Stabenow explained the need to expand funding opportunities, noting, “If we can make [loans and risk management tools] available then other bankers will be more willing to participate with our urban farmers.”
But Gersh fears that the wrong type of funding could have a deleterious effect.
“I’d rather see resources allocated toward self sufficiency,” he says. “I’d hate to see our entire industry disappear overnight when the bills that provided the funding to create all of this growth are overturned and the funding disappears.”
Karen Washington also has concerns about the dollars and cents of the proposed legislation. The urban farming activist and farmer/founder of Rise & Root Farm in New York is concerned that the bill emphasizes profit-driven farming rather than urban food access.
“Urban agriculture should be in the Farm Bill … and the fact that [this bill] is even part of the conversation is huge,” she says. “But the heart of this bill cannot be profit-driven. A lot of the emphasis is on the commercialization of urban agriculture. This is not just about profit. Race economics have to be brought into the conversation.”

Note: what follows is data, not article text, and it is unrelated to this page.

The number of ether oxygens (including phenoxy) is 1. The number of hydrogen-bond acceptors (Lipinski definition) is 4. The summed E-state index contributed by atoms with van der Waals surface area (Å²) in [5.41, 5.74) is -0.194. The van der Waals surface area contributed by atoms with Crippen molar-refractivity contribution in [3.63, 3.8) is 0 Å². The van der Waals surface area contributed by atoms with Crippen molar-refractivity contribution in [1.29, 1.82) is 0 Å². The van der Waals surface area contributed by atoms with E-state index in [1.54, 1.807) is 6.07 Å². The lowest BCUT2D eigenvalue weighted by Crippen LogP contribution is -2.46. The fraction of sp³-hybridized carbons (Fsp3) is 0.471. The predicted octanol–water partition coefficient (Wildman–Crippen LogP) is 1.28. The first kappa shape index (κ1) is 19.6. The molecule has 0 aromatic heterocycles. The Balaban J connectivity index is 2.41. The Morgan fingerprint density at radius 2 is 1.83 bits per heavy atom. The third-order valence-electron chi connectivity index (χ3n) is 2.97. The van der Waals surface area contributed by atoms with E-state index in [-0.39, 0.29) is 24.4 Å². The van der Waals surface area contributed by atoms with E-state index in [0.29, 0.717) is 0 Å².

Yakini also expresses concern about the potential negative impacts of the bill on people of color. He’s particularly concerned by the prospect of funding for this bill coming out of the nutrition portion—which accounts for the large majority—of the farm bill “We do not want to see this bill funded by reducing SNAP benefits,” he says
There are, indeed, kinks to be worked out.
On the press call, Stabenow acknowledged the bill has little chance of passing in its current form. But, it could make waves regardless.
For starters, it could sway city and state-level lawmakers who are on the fence about updating dated legal language that puts urban farmers at odds with municipalities.
“[The bill] provides good opportunities for the federal government to step in and tell cities, ‘We’ve done the research and you’re obliged to give it a chance,’” Gersh says.
For Karen Washington, the message the proposed bill sends is a step in the right direction.
“Until now, no one has taken growing food in cities seriously,” she says. “We’ve had to fight to make our way, making something out of nothing while people treated [urban farming] like it was a hobby. This bill validates that urban farming is not going away and needs to be an important part of the conversation.”